‘Man of Steel’s’ Christian link
He’s a bird, he’s a plane... He’s our savior?
With “Man of Steel” grossing more than $125 million since it opened on Thursday, there has been much talk about the deeper meanings behind the epic blockbuster. Those intent on looking can find similarities between Jesus and Superman, from the character’s willingness to sacrifice himself for the people of Earth to the ghost vision of his father Jor-El (Russell Crowe) that provides Superman guidance when he is lost.
Warner Bros. is happy for moviegoers to make that connection, so much so the studio is providing an online resource guide to pastors who want to teach the positive themes of the movie to their congregants. On the site, religious leaders can download clips and photos from the film, or print out entire sermons with topics such as “Jesus -- The Original Superhero” and “Jesus -- More Than Our Super Man.”
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“Man of Steel” screenwriter David Goyer agrees with the Christ-like connections being made but says he was thinking about the Old Testament too when he was penning the screenplay for the blockbuster.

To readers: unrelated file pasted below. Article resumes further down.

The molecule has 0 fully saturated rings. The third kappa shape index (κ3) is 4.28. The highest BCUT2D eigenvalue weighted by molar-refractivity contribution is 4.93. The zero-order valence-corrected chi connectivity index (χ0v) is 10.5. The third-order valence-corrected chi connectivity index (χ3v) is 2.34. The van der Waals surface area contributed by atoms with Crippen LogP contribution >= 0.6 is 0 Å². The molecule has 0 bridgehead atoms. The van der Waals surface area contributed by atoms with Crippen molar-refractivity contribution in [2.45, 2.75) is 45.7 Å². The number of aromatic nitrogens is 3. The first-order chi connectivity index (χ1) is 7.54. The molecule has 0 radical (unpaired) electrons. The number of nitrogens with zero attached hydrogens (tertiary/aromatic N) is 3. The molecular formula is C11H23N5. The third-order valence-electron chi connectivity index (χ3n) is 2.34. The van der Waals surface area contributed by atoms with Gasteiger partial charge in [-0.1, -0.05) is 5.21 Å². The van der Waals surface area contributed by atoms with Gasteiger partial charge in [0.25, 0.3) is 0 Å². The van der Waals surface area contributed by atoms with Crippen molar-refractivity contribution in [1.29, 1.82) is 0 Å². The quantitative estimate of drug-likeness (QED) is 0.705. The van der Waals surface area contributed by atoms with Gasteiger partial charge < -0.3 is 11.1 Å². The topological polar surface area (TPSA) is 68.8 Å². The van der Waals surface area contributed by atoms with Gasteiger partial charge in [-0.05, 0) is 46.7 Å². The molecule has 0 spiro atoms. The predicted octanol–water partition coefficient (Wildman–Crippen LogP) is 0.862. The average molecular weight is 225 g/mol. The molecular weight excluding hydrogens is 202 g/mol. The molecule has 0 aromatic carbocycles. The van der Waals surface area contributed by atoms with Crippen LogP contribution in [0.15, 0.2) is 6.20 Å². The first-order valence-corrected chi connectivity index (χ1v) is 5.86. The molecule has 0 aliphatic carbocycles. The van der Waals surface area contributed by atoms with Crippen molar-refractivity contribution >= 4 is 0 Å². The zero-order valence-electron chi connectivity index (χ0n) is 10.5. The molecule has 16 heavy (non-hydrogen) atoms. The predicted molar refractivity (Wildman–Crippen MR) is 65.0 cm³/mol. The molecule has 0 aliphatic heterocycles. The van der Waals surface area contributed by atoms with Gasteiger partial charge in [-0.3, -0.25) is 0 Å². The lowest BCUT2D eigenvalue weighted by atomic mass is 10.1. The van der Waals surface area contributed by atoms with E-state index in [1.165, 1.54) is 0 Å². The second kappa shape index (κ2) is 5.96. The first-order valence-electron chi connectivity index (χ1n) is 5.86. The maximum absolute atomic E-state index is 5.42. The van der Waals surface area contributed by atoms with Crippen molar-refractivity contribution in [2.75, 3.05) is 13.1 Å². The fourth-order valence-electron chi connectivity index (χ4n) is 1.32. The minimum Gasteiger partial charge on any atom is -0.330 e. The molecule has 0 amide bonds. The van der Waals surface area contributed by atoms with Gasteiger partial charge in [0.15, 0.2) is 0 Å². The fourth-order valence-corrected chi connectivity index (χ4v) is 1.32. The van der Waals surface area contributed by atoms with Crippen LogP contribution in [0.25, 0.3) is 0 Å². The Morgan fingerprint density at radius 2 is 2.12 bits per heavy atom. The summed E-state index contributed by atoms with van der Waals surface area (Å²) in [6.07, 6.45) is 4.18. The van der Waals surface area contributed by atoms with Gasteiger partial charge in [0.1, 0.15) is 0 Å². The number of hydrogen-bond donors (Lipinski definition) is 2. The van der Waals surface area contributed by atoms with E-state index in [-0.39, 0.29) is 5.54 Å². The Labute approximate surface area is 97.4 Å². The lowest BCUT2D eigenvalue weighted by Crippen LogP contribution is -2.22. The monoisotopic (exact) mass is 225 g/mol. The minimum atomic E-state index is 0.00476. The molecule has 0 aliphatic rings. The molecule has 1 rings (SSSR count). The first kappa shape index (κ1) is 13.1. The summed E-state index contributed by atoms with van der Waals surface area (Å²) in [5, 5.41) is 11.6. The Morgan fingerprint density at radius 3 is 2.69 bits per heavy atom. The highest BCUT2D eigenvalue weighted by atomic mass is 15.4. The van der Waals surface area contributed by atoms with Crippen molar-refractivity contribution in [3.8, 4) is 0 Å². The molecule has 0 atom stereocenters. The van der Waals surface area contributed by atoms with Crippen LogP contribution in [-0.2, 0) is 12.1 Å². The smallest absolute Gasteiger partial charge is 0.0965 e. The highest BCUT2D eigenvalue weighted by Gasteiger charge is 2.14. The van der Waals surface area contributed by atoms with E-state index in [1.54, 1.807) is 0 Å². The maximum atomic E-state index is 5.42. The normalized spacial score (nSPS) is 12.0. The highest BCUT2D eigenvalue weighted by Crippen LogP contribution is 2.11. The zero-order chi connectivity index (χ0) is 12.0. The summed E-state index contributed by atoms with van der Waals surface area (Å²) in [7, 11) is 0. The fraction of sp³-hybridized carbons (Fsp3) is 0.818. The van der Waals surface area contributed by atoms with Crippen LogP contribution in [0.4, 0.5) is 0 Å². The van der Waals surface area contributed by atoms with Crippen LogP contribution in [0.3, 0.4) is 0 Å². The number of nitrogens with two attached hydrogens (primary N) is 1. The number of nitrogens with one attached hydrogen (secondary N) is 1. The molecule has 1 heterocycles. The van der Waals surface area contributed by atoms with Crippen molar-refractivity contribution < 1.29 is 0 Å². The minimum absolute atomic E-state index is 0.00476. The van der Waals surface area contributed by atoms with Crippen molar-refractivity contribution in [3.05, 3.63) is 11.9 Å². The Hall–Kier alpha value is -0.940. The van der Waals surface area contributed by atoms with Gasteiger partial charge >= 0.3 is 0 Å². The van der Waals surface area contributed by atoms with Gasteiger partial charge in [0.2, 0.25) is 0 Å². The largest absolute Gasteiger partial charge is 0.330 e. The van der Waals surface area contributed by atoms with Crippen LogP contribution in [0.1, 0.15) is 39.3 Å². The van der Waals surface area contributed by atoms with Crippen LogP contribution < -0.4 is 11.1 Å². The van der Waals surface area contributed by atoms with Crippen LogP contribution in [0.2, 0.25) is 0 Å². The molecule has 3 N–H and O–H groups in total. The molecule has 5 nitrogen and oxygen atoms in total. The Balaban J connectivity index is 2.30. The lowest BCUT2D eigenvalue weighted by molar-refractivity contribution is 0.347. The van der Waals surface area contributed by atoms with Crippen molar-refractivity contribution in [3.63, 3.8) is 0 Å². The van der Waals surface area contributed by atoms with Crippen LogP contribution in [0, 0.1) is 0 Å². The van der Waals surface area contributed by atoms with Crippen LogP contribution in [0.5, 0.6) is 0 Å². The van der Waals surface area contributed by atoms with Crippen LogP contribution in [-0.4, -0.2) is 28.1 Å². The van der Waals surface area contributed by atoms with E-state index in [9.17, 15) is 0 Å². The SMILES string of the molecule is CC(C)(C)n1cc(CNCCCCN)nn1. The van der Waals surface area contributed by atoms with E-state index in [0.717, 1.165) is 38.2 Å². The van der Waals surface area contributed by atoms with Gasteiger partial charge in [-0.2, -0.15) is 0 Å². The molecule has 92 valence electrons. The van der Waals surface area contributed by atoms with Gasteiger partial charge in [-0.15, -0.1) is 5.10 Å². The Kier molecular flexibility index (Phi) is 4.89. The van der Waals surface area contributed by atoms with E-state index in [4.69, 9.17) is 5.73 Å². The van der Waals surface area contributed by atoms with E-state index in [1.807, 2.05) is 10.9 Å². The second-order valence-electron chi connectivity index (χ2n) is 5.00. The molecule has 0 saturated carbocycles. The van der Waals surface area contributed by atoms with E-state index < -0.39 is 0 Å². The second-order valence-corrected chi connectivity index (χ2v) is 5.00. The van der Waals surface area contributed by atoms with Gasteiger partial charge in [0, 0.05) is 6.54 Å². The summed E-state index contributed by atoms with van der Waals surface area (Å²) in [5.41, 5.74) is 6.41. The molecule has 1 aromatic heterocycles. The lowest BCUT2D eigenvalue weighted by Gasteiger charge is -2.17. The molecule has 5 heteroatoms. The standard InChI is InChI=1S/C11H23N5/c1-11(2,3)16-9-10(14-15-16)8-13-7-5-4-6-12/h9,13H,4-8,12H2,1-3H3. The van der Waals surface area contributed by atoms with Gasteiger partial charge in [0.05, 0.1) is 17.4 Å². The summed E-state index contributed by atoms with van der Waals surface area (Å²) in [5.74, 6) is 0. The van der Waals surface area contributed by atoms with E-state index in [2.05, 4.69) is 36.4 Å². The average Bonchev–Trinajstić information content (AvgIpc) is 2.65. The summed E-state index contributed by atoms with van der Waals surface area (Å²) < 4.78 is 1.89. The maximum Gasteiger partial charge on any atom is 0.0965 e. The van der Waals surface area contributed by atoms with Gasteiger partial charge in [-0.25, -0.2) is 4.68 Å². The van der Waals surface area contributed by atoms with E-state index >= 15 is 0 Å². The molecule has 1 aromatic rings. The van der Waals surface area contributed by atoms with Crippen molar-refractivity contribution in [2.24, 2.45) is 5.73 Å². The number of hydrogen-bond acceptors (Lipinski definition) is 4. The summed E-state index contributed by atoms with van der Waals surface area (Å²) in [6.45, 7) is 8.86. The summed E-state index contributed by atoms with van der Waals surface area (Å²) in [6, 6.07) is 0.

“He’s definitely a guy from another plane of existence who kind of sacrifices himself and/or is sacrificed by one people on behalf of another people. But Superman was created by two Jews and there’s obvious elements of the Superman story that are similar to the Moses story,” Goyer said.
“I always saw Superman as this kind of fusion of Old Testament and New Testament. It’s a little bit of Moses and a little bit of Christ,” he added.
When Goyer was researching the project, he read interviews with Superman creators Jerry Siegel and Joe Shuster and learned about their direct influences for the character: the Old and New Testament, “Gladiator” by Philip Wylie, and the epic poem “Gilgamesh.”
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Goyer also re-read “Beowulf” and other literature that dealt with “characters that were conciliators--go-betweens between the gods and the humans,” he said.
For British actor Henry Cavill, the idea of Superman as a stand-in for Jesus Christ never crossed his mind.
“I never went to set saying, ‘I’m Christ so I better get this right.’ I was just playing the character. I wasn’t focused on anything but the journey of the character and his perspective,” Cavill said during a recent interview.
“Clark doesn’t walk around thinking ‘I’m Christ-like.’ He doesn’t. That’s not Clark. He would never think that, so therefore, neither would I.”
Gina McIntyre contributed to this report.
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